Capercaillie are impressive birds as they are the world’s largest grouse, the males weighing up to 4kg with a 120cm wingspan (the females being about half this size). These birds are only found in a small number of pinewoods in the Highlands of Scotland, with their stronghold in the Cairngorms National Park. This species is in a critical position, with only around 1,000 individuals left in Scotland. Conservation action has halted their drastic decline over the past 20 years, but numbers remain low. It is crucial that we stay informed about their population size, which is where lek counts come in.
So, what is a capercaillie lek? Well, this is when male capercaillie group together to display at their finest, in the hope that watching females will be impressed enough to mate with them. Their display call is likened to cantering horse hooves. Capercaillie is actually a Gaelic word and means ‘the horse of the woods’.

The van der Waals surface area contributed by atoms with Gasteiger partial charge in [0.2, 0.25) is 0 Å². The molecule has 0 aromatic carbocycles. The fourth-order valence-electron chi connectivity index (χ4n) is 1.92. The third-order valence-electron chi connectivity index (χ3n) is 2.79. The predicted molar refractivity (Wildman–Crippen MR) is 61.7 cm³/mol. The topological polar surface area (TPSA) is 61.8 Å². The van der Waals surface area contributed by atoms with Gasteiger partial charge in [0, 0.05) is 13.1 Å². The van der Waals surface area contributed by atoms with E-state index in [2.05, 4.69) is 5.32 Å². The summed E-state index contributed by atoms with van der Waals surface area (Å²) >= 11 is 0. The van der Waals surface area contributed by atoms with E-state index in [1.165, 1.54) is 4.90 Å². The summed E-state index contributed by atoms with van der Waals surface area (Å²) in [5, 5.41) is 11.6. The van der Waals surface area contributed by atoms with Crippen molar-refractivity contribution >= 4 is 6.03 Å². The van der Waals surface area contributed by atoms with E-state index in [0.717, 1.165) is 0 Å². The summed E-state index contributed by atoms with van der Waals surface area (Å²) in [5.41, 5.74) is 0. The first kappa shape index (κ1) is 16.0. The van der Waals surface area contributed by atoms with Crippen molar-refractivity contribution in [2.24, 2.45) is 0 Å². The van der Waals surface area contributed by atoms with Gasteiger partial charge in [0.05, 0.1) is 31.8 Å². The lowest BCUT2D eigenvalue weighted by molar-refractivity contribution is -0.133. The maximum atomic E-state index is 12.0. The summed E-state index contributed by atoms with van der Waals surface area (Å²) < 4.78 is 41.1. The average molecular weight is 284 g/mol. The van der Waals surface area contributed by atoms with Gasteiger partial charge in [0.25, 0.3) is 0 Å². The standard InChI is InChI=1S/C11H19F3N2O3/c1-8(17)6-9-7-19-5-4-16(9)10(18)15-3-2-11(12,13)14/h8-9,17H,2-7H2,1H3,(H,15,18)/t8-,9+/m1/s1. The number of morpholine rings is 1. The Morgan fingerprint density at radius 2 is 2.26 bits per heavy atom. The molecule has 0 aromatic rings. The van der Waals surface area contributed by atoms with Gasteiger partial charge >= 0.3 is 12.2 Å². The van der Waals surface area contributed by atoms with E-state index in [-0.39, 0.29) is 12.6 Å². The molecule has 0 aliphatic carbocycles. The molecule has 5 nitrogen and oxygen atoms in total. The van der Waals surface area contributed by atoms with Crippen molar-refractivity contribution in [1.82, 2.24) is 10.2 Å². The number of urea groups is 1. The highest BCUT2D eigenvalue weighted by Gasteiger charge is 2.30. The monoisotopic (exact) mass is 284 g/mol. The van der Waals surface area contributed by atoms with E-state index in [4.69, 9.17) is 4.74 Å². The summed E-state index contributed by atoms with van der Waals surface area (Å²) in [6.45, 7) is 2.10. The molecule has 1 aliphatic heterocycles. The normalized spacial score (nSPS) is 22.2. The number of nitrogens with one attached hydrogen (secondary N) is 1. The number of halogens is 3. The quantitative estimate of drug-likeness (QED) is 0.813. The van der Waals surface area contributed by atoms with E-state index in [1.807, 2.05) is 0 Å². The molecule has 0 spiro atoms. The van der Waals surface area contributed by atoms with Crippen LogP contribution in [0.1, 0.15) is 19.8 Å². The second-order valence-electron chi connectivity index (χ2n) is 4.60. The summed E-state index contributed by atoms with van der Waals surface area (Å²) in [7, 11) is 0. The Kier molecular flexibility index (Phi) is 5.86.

Capercaillie start this lekking behaviour before the sun rises, at around 4am, so their call is always the first to echo through Highland forests. April is the peak month for this lekking, which is why this is my busiest month of the year as we take this opportunity to count males at these leks. As these birds return to the same sites every year, this is a really useful way to monitor populations as we can compare counts of males year on year and observe trends.
Fieldwork starts in March, when we complete our cold searching, which is our secret weapon in locating leks. Although many birds return to roughly the same lek site, they do tend to move slightly, especially if conditions have changed. It is essential for us to pinpoint the exact locations of leks to accurately count birds, whilst also protecting these sites so that they continue to remain suitable.
During this time I am out in the forest at every opportunity I can muster. Long days of walking through Highland forests, which can be wonderful, if the weather is on my side - less lovely when trudging through sheets of Scottish rain! I start my days early, as I like to be on site for 8am. I ensure I have all my relevant kit, including my trusty thermos of tea of course, and I am off to explore my forested world.